Charleston Bar and Restaurant Liability Attorneys
Alcohol-related accidents often cause serious injury or death. Over 3,800 people have been killed in South Carolina in the past decade in motor vehicle accidents involving a drunk driver. As many as 4 out of every 10 traffic deaths in South Carolina are attributable to drunk driving, well above the national average.
Unfortunately, when a drunk driver causes serious bodily injury or death to others, often times the drink driver does not have sufficient insurance or assets to make the injured party whole. However, it is possible that there may be other persons or businesses, in addition to the drunk driver, that are legally responsible for this wrongful act, such as the establishment that sold or served alcohol to that driver.
If you or a loved one has been injured or killed by a drunk driver, it is important for you ton consult with attorneys who have experience in drunk driving accidents and dram shop / liquor liability law to ensure that all the potential avenues to recovery are fully explored.
Dram Shop / Liquor Liability in South Carolina
The laws governing civil liability for bars and restaurants relating to irresponsible service of alcohol are often referred to variously as dram shop laws, tavern liability, liquor liability, alcohol liability or social host liability. South Carolina statutory and common law governs the liability of restaurants, bars, nightclubs, social clubs, liquor stores, convenience stores and even individual people (social hosts) with respect to liability for the service of alcohol. In lieu of dram shop laws in our state, dram shop liability in South Carolina is based on statutory duties imposed on establishments licensed to sell alcoholic beverages that prohibit them from serving minors or intoxicated persons. The relevant statutes are as follows:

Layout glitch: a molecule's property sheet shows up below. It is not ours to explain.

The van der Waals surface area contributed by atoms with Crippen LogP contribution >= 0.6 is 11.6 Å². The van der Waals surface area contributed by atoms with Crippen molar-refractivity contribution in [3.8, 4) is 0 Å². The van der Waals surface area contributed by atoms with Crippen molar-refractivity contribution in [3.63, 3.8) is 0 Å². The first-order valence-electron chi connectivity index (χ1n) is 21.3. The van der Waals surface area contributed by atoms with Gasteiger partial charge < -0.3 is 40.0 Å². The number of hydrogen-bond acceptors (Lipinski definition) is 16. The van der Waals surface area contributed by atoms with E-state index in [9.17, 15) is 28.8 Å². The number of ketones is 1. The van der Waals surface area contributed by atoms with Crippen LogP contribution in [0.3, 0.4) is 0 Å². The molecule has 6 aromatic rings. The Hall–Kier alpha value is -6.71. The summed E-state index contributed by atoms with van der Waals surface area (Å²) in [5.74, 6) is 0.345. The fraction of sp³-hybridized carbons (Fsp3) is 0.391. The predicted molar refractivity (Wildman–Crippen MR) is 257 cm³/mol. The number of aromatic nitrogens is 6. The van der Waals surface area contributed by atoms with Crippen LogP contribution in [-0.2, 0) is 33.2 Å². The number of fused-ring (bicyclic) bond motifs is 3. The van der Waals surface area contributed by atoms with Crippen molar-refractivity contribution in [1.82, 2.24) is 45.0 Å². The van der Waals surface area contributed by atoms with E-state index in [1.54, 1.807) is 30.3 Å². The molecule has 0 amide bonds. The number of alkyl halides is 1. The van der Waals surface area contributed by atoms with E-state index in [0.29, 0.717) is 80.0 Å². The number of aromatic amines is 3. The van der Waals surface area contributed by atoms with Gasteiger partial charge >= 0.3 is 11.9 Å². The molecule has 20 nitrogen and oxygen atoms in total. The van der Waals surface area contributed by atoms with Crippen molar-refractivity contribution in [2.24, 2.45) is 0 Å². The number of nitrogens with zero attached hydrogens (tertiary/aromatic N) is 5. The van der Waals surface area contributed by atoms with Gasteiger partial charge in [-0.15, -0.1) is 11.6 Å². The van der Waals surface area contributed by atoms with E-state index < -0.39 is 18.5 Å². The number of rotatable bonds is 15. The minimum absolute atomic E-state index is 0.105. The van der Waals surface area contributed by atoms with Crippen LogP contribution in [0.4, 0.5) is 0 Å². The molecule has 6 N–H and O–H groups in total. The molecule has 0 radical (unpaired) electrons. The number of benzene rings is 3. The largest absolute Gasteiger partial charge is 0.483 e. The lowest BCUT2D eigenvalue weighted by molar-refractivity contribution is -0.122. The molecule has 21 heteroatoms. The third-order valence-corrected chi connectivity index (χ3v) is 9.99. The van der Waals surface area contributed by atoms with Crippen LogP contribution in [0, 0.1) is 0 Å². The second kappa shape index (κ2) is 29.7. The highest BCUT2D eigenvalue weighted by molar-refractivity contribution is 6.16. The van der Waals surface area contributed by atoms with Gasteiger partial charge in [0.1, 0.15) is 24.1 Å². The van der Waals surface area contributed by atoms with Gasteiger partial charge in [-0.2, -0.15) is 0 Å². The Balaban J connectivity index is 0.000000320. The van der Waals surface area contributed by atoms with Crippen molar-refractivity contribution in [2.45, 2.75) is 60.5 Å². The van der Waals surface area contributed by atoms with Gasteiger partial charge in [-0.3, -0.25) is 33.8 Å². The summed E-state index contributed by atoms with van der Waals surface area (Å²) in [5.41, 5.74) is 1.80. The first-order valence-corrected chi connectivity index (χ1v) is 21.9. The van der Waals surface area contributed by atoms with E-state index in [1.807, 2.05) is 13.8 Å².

- “No holder of a permit authorizing the sale of beer or wine or a servant, agent, or employee of the permittee may knowingly commit any of the following acts upon the licensed premises covered by the holder’s permit: (1) sell beer or wine to a person under twenty-one years of age; (2) sell beer or wine to an intoxicated person…” S.C. Code Ann. § 61-4-580.
- “A person or establishment licensed to sell alcoholic liquors or liquor by the drink pursuant to this article may not sell these beverages to persons in an intoxicated condition.” S.C. Code Ann. § 61-6-2220.
- “It is unlawful for a person to sell beer, ale, porter, wine or similar malt or fermented beverage to a person under twenty-one years of age.” S.C. Code. Ann. § 61-5-50.
- “It is unlawful for a person to transfer or give to a person under the age of twenty-one years for the purpose of consumption of beer or wine in the State….” S. C. Code. Ann. § 61-4-90.
- “It is unlawful for a person to transfer or give to a person under the age of twenty-one years for the purpose of consumption of alcoholic liquors in the State….” S. C. Code. Ann. § 61-6-4070.
Therefore in pleadings under the listing of negligent acts one must include allegations of violation of one or more statutes regarding the sale of alcoholic beverages. “In recognizing a private cause of action for a violation of these statutes, the Court of Appeals stated that their purpose is to promote public safety, and to prevent an already intoxicated person from becoming even more intoxicated, and thus an even greater risk to the public at large, when he leaves the establishment.” Tobias v. Sports Club, 332 S.C. 90, 92 (S.C. 1998).
A plaintiff must show that the bar knowingly sold alcohol to the intoxicated person. In 2010 the SC Supreme Court definitively held in Hartfield v. Getaway Lounge (697 S.E.2d 558) that the proper standard of proof is whether the bartenders negligently served alcoholic beverages to a person who, by his appearance or otherwise, would lead a prudent man to believe that the person was underage or intoxicated. Knew or should have known is an articulation of an objective reasonable person standard.